In a message to the Paris Forum on Peace, the pope painted a dire picture of a pre-coronavirus world dominated by corruption, war, and capitalistic oppression.

“The reality we knew before the pandemic was that wealth and economic growth were reserved for a minority while millions of people were unable to meet the most basic needs and lead a dignified life,” Francis said, “a world in which our Earth was plundered by a myopic exploitation of resources, by pollution, by ‘disposable’ consumerism, and wounded by wars and experiments with weapons of mass destruction.”

“Return to normal would also mean a return to old social structures inspired by self-sufficiency, nationalism, protectionism, individualism and isolation,” he added, “and excluding our poorest brothers and sisters. Is this a future we can choose?”

“In this globalized but torn world, the decisions we make today to get out of the crisis determine the ‘route’ of the generations to come,” he declared, and thus “we need a new way out” to “come out better than before.”

“Hope invites us to dream big and give space to the imagination for new possibilities,” he said. “Hope is bold and incentivizes action based on the knowledge that reality can be changed.”

Our conscience calls us “not to follow the easy way of returning to a ‘normality’ marked by injustice, but to accept the challenge of assuming the crisis as a concrete opportunity for conversion, transformation, to rethink our lifestyle and our economic and social system,” he said.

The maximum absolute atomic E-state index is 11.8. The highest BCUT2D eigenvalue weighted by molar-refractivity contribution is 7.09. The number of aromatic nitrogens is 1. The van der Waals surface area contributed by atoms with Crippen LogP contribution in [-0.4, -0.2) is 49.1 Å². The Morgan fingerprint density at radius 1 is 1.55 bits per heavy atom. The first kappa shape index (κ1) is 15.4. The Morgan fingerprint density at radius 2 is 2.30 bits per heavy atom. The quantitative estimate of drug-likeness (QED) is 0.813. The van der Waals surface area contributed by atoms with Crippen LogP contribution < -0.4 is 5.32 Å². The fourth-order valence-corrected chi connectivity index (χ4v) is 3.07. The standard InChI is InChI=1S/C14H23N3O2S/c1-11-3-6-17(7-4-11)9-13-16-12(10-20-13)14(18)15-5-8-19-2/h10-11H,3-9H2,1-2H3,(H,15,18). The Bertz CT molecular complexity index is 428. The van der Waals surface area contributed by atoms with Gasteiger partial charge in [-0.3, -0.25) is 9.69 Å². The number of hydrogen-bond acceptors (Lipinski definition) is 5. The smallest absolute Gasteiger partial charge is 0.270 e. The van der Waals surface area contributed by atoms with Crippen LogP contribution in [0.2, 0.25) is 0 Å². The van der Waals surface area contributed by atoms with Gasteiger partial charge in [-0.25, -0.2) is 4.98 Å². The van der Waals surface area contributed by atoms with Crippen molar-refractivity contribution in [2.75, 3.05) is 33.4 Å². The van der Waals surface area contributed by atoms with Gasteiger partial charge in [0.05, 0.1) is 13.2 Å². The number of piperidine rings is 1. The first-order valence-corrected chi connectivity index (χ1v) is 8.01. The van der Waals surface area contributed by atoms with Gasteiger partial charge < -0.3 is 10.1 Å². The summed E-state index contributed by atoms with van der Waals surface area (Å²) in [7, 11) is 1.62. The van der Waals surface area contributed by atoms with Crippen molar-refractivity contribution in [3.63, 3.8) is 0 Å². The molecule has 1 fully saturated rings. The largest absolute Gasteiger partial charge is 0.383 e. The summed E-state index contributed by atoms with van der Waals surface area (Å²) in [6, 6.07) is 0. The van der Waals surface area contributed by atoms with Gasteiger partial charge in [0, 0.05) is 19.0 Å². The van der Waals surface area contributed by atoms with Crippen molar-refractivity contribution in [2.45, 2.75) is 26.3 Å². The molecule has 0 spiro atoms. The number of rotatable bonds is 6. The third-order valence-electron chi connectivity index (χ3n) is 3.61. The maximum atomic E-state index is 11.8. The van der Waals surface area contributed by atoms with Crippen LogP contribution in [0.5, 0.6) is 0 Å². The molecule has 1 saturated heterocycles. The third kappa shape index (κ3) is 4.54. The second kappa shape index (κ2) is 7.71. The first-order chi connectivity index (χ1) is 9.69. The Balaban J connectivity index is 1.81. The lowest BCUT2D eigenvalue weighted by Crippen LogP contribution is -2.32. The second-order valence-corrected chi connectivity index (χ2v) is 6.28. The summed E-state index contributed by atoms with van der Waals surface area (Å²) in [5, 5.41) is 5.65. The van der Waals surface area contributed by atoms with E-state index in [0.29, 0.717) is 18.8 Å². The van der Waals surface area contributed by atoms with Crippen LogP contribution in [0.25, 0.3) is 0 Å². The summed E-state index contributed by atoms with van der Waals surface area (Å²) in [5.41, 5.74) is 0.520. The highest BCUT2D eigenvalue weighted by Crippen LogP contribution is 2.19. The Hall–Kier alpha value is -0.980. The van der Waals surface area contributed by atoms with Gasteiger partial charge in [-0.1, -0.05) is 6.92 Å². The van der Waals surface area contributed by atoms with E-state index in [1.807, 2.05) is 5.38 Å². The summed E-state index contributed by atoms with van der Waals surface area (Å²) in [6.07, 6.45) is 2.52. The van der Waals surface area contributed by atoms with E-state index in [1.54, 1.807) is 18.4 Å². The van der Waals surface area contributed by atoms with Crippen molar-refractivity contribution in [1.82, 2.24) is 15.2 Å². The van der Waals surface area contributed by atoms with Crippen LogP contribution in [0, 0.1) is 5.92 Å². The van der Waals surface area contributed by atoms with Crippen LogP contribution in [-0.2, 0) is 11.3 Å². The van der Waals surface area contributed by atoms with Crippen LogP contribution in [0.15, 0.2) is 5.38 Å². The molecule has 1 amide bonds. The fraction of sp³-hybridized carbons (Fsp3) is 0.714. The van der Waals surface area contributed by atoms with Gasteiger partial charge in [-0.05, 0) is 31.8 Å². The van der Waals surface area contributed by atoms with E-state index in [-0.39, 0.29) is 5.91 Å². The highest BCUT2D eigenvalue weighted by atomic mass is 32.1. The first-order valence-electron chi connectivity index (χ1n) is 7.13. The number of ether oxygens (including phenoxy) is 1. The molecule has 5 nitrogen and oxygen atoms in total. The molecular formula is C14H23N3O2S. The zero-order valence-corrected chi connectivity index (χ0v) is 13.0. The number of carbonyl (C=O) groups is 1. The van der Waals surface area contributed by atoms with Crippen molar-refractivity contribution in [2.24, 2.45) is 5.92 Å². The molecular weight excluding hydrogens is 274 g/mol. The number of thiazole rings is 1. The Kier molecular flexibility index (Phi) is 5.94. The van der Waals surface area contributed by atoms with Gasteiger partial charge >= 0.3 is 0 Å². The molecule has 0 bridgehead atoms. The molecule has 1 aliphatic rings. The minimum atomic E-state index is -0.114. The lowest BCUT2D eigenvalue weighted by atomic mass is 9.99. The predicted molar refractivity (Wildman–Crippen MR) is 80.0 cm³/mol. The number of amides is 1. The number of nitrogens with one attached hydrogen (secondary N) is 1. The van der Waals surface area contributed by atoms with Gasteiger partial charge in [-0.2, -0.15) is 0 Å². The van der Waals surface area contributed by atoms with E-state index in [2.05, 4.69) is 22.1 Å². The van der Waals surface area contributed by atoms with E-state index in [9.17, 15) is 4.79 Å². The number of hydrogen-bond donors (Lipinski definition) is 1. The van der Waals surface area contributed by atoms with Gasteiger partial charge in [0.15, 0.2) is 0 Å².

The pope’s vision for a new world begins with “a concrete collective commitment in favor of integral disarmament,” he noted.

“World military spending has now exceeded the level recorded at the end of the ‘cold war’ and is systematically increasing every year.”

The pontiff criticized arguments based on deterrence as “an abused idea” that in many cases “has been found to be fallacious, leading to major humanitarian tragedies.”

“It should also be emphasized that the logic of deterrence has been associated with the logic of the liberal market that armaments can be considered on a par with all other manufactured products and therefore, as freely marketable worldwide,” he warned. “It is therefore no coincidence that for years we have uncritically witnessed the expansion of the arms market globally.”

**By Thomas D Williams

**Source